Jenny took over the steering while I went below to make a cup of tea and cut some cake (nowt like a slice of cake and a cup of tea). Wearing my thermal underwear, thick shirt, thick sweater, fleece, anorak, jeans, waterproof trousers, hat, scarf, gloves and boots, I was a bit slow off the mark in finding the camera (which I’d put in one of my pockets) as we passed an impromptu gathering of musicians sitting on the towpath. “Come and join us love,” one of them called to Jenny. They had instruments of various kinds and were “livaboards’ from an encampment of old canvas covered narrowboats. The evening light was fading when we decided to stop for the night between the villages of Bugbrooke and Nether Heyford. You can stop anywhere you like on the canals, on the towpath side, so long as you’re clear of bends and bridges. We’re no great fans of stopping at pubs for a meal, preferring instead to have a quiet night, miles from anywhere and cook our own dinner. The morning brought no improvement in the weather. In fact the night had been so cold I’d left the heating on. We were on holiday, so of course had to treat ourselves to a full English breakfast, meaning we weren’t ready to start the day’s cruising till gone nine.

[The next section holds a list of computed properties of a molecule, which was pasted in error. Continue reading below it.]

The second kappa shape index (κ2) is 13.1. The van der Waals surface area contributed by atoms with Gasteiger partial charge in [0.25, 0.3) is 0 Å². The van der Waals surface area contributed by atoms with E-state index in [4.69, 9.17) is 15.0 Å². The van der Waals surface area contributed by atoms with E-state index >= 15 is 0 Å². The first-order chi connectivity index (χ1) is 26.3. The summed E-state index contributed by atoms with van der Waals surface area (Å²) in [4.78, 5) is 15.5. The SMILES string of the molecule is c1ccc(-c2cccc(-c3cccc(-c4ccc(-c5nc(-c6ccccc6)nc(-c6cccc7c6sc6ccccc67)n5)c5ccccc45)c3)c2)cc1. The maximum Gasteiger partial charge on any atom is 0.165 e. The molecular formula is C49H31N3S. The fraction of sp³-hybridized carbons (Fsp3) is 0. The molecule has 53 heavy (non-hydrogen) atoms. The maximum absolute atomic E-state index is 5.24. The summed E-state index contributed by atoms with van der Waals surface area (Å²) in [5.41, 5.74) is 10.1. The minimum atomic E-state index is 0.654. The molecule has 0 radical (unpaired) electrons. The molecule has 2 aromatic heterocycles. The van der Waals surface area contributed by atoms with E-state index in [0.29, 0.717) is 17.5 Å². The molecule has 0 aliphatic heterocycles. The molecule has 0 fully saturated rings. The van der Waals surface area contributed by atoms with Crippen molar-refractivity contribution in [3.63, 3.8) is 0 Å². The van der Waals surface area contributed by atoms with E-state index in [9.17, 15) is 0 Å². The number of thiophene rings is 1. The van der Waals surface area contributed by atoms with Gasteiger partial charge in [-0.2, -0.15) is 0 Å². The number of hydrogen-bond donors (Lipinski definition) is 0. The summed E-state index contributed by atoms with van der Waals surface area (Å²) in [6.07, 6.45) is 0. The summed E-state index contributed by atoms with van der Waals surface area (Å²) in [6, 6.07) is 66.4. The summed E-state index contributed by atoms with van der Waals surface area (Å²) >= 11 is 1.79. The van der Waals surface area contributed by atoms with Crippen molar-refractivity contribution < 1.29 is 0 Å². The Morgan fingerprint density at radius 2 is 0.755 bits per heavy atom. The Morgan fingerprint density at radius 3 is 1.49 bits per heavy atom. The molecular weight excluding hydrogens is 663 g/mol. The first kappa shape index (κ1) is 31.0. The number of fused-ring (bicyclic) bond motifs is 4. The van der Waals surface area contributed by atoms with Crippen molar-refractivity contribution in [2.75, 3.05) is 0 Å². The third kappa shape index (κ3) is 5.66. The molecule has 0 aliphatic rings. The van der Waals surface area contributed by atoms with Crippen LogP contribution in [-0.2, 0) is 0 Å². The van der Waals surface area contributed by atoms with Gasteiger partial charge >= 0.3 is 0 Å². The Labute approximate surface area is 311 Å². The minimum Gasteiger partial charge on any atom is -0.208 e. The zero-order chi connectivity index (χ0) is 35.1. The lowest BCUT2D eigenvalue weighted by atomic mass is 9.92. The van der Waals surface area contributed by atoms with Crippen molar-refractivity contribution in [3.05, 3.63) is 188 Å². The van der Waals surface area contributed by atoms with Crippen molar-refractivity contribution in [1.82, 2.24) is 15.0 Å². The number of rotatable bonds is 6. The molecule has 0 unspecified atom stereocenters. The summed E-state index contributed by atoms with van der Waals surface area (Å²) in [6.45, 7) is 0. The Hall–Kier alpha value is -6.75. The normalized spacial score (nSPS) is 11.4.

The countryside was pleasantly rolling — the Northamptonshire Uplands. The motorway was some way off behind low hills, so was not intrusive — my attention was caught by two wheeling buzzards overhead — a sight I have seen more often from the deck of a narrowboat than anywhere else!
We passed, high on an embankment, through the village of Weedon Bec, looking down on the church. According to our Pearson’s guide, during the Napoleonic wars it was decided that this was a safe site to hide King George III should the need ever arise. An arm led off the canal to a barracks that was built for the guards to protect him. You may be familiar with the Watford Gap, where the A5, Ml, Grand Union Canal, and West Coast main railway line are all within close proximity. The canal goes very close to the motorway at that point, and the noise was tremendous as cars and lorries hurtled by. The occasional Virgin Express added to the noise, but somehow were more acceptable. Nearing the first of the Buckby flight of locks, we could see a boat ahead of us approaching the open gates of the first lock. We hoped that they had seen us and would wait. Not only would it be easier to operate locks together, it would also help to conserve water. Because of the heavy work involved in operating the lock gates and the paddle gear, our practice is for Jenny to steer while I work the locks. The crew of the other boat had seen us and we went straight in beside them with perhaps a couple of inches to spare on either side. Not a bump — the owner of the other boat looked relieved.